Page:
Publication details for Professor Russell HillChase Grey, J.N., Bell, S. & Hill, R.A. (2017). Leopard diets and landowner perceptions of human wildlife conflict in the Soutpansberg Mountains, South Africa. Journal for Nature Conservation 37: 56-65.
- Publication type: Journal Article
- ISSN/ISBN: 1617-1381
- DOI: 10.1016/j.jnc.2017.03.002
- Further publication details on publisher web site
- Durham Research Online (DRO) - may include full text
Author(s) from Durham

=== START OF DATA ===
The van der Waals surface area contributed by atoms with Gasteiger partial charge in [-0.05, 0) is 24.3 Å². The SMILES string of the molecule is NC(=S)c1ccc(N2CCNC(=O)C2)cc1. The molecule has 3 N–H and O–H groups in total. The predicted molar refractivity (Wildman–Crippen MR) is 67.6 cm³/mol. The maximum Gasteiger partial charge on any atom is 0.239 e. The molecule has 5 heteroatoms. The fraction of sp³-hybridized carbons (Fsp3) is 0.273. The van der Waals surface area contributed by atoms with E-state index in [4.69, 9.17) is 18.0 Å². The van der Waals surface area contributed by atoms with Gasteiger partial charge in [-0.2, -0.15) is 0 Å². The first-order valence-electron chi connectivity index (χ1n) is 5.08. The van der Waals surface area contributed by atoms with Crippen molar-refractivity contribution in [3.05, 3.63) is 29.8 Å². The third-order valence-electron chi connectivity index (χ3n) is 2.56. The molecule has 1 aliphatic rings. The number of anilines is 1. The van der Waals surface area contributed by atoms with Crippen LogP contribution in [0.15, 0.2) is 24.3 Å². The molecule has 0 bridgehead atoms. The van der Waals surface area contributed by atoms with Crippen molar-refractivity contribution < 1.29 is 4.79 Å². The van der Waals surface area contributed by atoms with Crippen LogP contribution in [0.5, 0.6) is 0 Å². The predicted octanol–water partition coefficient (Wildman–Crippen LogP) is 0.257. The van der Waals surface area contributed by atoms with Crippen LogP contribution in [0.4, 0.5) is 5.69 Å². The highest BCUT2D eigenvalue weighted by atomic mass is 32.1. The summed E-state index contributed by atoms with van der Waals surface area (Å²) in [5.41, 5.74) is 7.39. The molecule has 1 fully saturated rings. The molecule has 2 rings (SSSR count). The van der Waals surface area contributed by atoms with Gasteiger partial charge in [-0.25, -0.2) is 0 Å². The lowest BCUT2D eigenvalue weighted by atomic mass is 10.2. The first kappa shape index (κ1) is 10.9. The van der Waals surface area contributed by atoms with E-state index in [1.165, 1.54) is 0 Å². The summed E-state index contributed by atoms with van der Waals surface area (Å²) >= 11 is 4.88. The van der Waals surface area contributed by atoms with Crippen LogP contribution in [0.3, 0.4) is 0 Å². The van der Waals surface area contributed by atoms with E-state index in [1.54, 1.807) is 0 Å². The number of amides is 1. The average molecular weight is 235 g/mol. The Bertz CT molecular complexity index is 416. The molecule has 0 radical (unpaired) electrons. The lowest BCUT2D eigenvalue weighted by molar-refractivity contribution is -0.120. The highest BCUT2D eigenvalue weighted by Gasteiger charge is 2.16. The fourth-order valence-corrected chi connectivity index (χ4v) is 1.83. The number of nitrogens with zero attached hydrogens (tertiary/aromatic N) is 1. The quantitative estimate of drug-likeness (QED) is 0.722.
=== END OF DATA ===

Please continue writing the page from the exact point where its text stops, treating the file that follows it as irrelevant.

Human-wildlife conflict between carnivores and livestock and game owners is an issue of high conservation concern and has led to the global decline of many large carnivore species. Research has shown that carnivores are often blamed for higher levels of predation of livestock and game than actually occurs and this often leads to retaliatory killing. The aim of this study was to obtain information via scat analysis on the range of prey species taken by leopards in the Soutpansberg Mountains, South Africa, and combine these data with self-reported accounts of livestock predation from local landowners to examine differences between real and perceived leopard predation. Results showed that despite landowners reporting frequent events of leopard predation of livestock and introduced farmed game across the Soutpansberg farming community, no evidence of these species were found in leopard diets. The most frequently eaten species by relative biomass were bushbuck, hyrax and vervet monkeys; in contrast, the farmers reported cattle and impala as often being taken by leopards. Despite sharing the landscape with domestic cattle and introduced game, leopards in the Soutpansberg do not frequently utilise these species as prey and instead focus their diets on wild species. Human-carnivore conflict can be reduced by overcoming the mismatch between actual and perceived levels of predation via landowner education, effective anti-predation measures, an improved government response to reports of livestock predation and potentially giving economic value to problem animals via trophy hunting.